Paul Fussell can be intimidating. It's not that his writing style is "difficult." On the contrary, it never loses its conversational tone and after a while the reader begins to envy the seemingly effortless, breezy way in which Fussell descants upon everything from literary criticism to European history to Islamic architecture to weighty philosophical matters. Indeed, it is not long before one finds oneself envying Fussell on many different levels. His breadth of knowledge, the ease with which he traverses academic disciplines, his disgusting erudition - these are the things which make him so intimidating, but also such a brilliant writer. In "Abroad," he is examining travel writing as a genre, specifically British travel writing between the two world wars. In outlining his case that travel writing has been unappreciated and is just as deserving of critical attention as novels or poetry, Fussell draws upon so many different books, from so many different fields, that one begins to panic, thinking, "I have read NOTHING. I need to quit my job immediately and devote the rest of my life to catching up on my reading. I also need to build my miserable vocabulary and develop a new, Fussell-esque writing style." Fussell has that effect upon people.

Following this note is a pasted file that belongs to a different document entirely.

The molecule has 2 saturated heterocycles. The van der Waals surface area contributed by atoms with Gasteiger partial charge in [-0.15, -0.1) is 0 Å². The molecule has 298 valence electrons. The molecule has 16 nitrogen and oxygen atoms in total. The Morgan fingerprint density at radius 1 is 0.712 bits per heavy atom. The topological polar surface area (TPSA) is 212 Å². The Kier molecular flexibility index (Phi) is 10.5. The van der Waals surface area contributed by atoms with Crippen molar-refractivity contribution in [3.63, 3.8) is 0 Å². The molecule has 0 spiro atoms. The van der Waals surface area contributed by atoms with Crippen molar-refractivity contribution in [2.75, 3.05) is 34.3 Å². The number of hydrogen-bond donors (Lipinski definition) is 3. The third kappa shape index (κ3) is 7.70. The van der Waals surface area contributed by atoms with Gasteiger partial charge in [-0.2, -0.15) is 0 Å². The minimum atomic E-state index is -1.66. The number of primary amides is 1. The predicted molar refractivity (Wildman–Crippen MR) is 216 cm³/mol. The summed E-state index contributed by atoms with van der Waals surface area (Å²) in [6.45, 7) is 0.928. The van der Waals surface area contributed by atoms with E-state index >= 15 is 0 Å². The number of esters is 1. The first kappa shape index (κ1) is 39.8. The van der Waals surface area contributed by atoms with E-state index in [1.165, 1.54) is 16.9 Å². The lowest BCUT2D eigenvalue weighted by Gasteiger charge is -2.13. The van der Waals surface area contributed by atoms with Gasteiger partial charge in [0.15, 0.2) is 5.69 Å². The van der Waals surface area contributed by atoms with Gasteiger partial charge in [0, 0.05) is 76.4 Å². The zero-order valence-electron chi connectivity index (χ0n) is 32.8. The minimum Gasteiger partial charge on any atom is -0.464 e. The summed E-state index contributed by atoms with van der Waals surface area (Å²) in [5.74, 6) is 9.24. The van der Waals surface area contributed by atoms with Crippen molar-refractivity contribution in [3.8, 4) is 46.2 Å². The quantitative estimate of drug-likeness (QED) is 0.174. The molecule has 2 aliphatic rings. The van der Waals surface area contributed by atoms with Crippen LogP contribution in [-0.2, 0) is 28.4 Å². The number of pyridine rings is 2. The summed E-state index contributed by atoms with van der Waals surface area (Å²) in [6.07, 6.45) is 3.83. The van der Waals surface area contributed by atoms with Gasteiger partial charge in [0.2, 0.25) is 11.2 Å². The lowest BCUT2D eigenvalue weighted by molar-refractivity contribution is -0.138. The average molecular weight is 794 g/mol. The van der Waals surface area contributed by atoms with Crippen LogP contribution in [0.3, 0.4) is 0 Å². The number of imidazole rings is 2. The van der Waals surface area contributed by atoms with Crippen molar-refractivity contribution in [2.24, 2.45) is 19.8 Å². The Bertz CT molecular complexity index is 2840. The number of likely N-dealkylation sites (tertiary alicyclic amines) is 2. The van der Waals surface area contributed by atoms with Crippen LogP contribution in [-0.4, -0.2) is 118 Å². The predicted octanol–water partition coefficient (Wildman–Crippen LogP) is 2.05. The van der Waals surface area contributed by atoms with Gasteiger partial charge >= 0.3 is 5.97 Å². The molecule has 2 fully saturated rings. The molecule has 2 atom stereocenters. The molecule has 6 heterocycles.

In the 1920s and `30s, British writers wanted to be anywhere but in Britain. The "British Literary Diaspora," as Fussell calls it, began as a reaction to WWI. Soldiers mouldering in trenches at the front had consoled themselves with dreams of sun-lit lands, and when the war ended the last place they wanted to be was England. Civilians, unable to travel for more than four years thanks to the Defense of the Realm Acts of 1914 and 1915, were just as eager to escape. Fussell writes: "The war was widely blamed for ruining England...Four years of repression, lies, casualty lists, and mass murder sanctioned by bishops (had) done their damage." E.M. Forster's comment about England-- "I do think that during the war something in this country got killed" -- is typical of post-war sentiment, and Fussell notes that "an insistent leitmotif of (British) writers between the wars...is I Hate It Here." As far as Osbert Sitwell and other writers were concerned, the national character had changed. Sitwell felt that war "always intensifies the innate philistinism of every race." Post-war England was perceived as anti-intellectual, anti-art, ugly, industrialized, pedestrian, narrow-minded and stuffy. Even the weather suddenly became intolerable as England was imaginatively transformed into a damp, dark, oppressive bog. Fussell notes that whereas before the war, "one had been rather proud of the fogs and damps and pleased to exhibit staunchness and good humor in adapting to them...after 1918 it is as if the weather worsens to make England all but uninhabitable to the imaginative and sensitive." Disgust with England, combined with a pound that was much stronger than Continental currencies, drew British writers southwards to the Mediterranean. Spain, Italy, Greece, Turkey, Egypt, Cyprus...the sun-drenched lands beckoned. The years between the wars represent the golden age of traveling.